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Dr. Parr's eminence as a scholar can[Concluded from page 301.). not be denied; and even his enemies
Emust not judge of the talents allow to him the merit of being a suby an epitaph or a monumental inscrip- of being unrivalled in the art of tion: we shall trace them in all his making good scholars in those lanwritings, and it is to be wished that the guages. They would confine his mer Doctor would either himself make a rit to these two points, and insinuate, collection of them, or leave them dia that he was nothing out of this parpested in such a manner, that they may ticular walk; and that in fact his exbe published by his friends. Among cellence in this walk rendered him them his celebrated preface to a work unfit for any other pursuit. What of Bellendarius will hold a distinguish- they allow is no small degree of merit: ed place. It shews his knowledge of but we, who knew him well, may be the Latin language, bis skill in the permitted to add some other particu selection of phrases, his judgment in lars, which make him the deserved the discrimination of character. But object of esteem, love, and admiramay we venture to proceed a little tion to his friends. farther? It shews what may be ex- We say, then, that he is a right pected from writing in a dead lan- good scholar, staunch whig, and a guage. There is not an expression true protestant. His scholarship is in the preface, which may not be jus- not confined to Latin and Greek, tified by authority, but it savours of but takes in the whole circle of poa course too much of the midnight oil. lite literature; and in metaphysics he A man who writes in Latin, must is unrivalled. No one excels' him in write in shackles, unless he has been the duties of a parish priest, whether by the habit of frequent conversation we view him in the reading desk, and meditation, brought to think en- pouring out the devotion of tlie heart tirely in that language; and if this before his creator, or in the pulpit deis not to be expected in the present livering his instructions to his 'flock, days, we do not recommend to any or in his parish promoting harmony one to employ it, except in works of and good neighbourhood, and by a vascience, where elegance of style is riety of affectionate services, gaining not so much to be expected or desired. the hearts of every class of his pa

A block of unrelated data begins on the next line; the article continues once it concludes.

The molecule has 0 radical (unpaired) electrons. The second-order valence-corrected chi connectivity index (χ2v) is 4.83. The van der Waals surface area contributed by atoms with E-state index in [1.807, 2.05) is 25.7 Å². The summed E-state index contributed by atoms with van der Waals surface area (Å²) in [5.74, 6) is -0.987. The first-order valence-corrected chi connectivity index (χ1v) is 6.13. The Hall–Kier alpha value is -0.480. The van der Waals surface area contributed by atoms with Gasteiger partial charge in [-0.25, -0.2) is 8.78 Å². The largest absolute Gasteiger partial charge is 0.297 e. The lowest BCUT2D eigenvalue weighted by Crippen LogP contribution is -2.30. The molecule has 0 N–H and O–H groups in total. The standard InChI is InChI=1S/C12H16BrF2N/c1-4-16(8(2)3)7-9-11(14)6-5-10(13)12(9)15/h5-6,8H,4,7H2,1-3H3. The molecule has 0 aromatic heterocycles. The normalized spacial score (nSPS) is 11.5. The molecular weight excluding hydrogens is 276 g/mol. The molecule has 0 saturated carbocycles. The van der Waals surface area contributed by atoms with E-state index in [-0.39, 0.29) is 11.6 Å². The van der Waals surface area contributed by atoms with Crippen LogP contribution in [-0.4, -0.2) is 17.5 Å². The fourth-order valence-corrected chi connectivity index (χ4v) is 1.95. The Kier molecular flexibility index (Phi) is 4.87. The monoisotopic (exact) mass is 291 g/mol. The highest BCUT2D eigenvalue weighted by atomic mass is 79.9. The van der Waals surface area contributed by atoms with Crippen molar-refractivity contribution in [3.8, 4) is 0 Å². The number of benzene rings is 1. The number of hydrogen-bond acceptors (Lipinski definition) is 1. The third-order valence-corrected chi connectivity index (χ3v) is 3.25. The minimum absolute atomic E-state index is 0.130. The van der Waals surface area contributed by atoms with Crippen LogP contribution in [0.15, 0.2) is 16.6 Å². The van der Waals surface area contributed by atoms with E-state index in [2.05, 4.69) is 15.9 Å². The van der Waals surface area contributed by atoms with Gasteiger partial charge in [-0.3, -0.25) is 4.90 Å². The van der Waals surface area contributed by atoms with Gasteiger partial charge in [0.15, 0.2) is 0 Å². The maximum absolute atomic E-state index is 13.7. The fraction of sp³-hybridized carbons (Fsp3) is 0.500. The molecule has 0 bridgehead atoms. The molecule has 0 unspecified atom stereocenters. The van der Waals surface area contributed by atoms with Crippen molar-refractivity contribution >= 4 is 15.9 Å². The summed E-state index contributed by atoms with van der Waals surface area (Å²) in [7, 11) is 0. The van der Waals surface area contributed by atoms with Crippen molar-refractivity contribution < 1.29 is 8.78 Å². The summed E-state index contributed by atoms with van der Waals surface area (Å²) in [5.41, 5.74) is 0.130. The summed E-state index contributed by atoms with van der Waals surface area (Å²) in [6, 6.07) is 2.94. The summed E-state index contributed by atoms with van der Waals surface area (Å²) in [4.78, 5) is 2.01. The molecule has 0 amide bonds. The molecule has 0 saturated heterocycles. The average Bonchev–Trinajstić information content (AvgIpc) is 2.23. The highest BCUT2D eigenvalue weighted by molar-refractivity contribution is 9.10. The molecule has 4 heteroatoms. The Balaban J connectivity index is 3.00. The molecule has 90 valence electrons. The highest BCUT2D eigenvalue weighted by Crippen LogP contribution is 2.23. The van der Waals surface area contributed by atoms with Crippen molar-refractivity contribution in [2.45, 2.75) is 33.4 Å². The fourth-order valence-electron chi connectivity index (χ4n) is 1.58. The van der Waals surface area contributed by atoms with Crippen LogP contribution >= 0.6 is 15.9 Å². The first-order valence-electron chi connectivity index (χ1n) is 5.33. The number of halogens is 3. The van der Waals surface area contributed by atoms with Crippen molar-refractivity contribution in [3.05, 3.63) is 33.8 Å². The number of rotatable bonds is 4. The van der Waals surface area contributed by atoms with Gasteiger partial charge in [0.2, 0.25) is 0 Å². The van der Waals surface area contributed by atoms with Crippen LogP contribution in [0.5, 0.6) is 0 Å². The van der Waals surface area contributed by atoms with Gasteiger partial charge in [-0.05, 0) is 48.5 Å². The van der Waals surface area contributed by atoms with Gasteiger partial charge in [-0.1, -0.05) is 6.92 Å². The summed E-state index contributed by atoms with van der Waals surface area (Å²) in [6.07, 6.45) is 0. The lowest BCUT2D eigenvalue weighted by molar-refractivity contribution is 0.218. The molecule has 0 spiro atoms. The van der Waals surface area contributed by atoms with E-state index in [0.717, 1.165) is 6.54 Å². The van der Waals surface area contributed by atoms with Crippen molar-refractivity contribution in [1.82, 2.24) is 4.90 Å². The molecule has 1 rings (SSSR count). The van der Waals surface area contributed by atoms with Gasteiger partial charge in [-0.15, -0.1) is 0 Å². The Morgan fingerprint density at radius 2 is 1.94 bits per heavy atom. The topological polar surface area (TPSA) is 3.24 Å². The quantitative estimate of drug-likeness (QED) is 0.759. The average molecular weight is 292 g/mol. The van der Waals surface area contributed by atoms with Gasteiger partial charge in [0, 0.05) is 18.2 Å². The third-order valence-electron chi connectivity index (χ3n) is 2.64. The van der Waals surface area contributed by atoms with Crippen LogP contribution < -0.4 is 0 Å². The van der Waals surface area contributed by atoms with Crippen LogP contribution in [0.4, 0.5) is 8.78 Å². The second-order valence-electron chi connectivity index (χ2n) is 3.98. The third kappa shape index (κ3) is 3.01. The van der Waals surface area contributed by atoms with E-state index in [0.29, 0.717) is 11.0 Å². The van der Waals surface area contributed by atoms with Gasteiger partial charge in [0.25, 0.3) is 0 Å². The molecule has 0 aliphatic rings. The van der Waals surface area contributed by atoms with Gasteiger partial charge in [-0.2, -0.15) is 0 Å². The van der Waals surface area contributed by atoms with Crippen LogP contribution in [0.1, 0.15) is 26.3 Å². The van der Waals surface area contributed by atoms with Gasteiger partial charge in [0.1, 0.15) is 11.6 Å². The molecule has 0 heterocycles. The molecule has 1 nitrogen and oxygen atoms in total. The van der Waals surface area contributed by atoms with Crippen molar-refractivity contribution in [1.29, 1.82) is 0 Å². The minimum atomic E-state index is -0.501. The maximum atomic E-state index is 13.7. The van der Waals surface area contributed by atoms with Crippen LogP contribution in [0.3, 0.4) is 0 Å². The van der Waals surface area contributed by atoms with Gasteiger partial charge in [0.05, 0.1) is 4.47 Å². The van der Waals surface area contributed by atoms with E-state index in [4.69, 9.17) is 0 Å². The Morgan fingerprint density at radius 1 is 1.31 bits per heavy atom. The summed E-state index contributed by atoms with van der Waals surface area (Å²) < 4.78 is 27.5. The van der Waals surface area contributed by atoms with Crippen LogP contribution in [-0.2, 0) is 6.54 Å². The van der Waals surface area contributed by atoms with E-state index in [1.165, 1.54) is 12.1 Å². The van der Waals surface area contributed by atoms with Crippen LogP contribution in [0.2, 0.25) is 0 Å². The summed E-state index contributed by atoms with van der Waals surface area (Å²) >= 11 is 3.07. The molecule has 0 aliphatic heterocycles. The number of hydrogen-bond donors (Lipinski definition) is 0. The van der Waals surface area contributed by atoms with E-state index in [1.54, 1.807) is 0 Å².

The Doctor married, when he was rishioners. His religion is equally at Stanmore, Miss Marsingale, by removed from superstition and tanatiwhom he had several children, but cisin, and he can discuss a doctrinal two only remain. The eldest is mar- point without dooming his opporied to the eldest son of Colonel nent to everlasting perdition for not Wynne, the youngest is single. believing it.
The character of Dr. Parr is va-' The awfulness of his wig might riously appreciated. A person who at one time of his life, have struck thoroughly understands the princi- a terror in the distant beholder, but ples of civil and religious liberty, and it vanished the moment you beboldiy stands forward in their defence, held him in company: and, as the must in times when they are grow- ladies are assuredly the best judges ing out of fashion, have many ene- in this case, if he is universally their mies, and the sycophants of arbitrary favourite, we may be certain, that power will not fail to seize evey op- he is far removed from the spirit of portunity of depreciating talents, if pedantry and supercilious pride, by possessed by their opponents. But which the votaries of learning, from UNIVERSAL MAG. VOL.VII.
want of keeping good company, are Millenium, or the grand deliverance sometimes distinguished,